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The Great Vacation Quest of 2009

There are many joys intrinsically linked to the process of parenting. Certainly there’s nothing like watching the light of understanding flicker on in a child’s eyes when he first learns to read. Or there’s the heartwarming delight of seeing two kids embark on the lifelong friendship of siblinghood. It’s a great joy and privilege for me, as a mother, to be a part of life experiences like these.

You know what else is a joy and privilege?

Messing with their heads. Sometimes, and only in good fun, and all in the name of a good geography lesson.

Let me explain.

We didn’t take a vacation last summer; like most families, budgets are tight, and we wanted to save up for something extra-special this summer. Hubs and I have been hard at work planning what will be an eventful (though still pretty frugal -- more on that in another post) vacation in July. It will be a trip with more than one destination, scratching a few things off our list of Things To Take The Kids To See Someday. They have known we’re planning something, but they don’t know the details.

My husband, in what was surely a stroke of parenting genius, thought of a great way to stretch out the fun. We decided not to tell the kids where we’re going; they’re going to have to guess.

Here’s how it works: Every day the kids get to ask one question. Not one question per kid, one question for the whole group. It has to be a yes/no question, and they have to work together to agree on the question they’ll ask. AND (this is where I cackle and rub my hands in glee) if they start arguing in the process of working out their daily question, they forfeit their question for the day. Since it’s a trip with multiple destinations, they have to figure out each one.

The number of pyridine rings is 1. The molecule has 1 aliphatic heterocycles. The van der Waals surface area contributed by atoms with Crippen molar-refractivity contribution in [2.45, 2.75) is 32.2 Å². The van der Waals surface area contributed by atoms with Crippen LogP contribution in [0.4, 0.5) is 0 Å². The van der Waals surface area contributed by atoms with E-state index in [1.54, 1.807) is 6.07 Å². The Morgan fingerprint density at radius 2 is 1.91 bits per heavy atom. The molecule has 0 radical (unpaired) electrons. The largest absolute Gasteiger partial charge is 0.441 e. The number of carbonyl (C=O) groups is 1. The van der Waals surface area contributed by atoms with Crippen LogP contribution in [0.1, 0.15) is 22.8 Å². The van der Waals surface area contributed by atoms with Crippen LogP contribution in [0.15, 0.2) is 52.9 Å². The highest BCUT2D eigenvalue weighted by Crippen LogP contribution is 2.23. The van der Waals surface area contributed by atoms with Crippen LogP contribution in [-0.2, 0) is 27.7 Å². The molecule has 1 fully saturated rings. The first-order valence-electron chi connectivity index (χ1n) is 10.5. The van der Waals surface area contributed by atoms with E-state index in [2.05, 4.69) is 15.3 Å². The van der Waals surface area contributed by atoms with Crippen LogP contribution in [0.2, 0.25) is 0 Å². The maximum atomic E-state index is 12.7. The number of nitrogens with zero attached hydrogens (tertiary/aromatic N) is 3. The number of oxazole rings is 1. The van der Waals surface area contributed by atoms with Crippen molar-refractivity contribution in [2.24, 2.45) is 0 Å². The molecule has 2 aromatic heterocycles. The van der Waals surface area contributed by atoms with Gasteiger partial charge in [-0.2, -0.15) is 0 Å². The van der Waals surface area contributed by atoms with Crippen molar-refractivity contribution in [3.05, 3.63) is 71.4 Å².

The last several days have found my sons huddled around an open atlas at the kitchen table, deliberating on the best way to solve this mystery. I’ve chuckled quietly to listen to them. My thoughtful first-born child is in no rush and thinks they should ask precise questions from the start. The headstrong second-born kid wants the answer now and lobbies for broad questions. The third-born, easygoing kid happily acquiesces to what his brothers choose. It’s like a little sociology and geography lesson, right there in my kitchen.

So far (and, I might add, without yet having to forfeit a question for arguments) they have asked the following questions, in this order:

1. Is it outside of our home state? (yes)
2. Will we get there by car? (yes)
3. Will we drive east? (no)
4. Are we going to the doctor? (The four-year-old kid sister threw in that one. No, no doctors, and the brothers still got a question.)
5. Is it in the southwest? (yes)

Of course, I’m not going to tell you the answer here, because my kids are sneaky little monkeys and they might read this post. Suffice it to say that they are on the right track, and I can tell from overhearing their discussions that they’re about to nail down at least one of the destinations. A couple of will be a little harder to peg, but that’s okay -- they’re learning and working together, and I have all the time in world for that.

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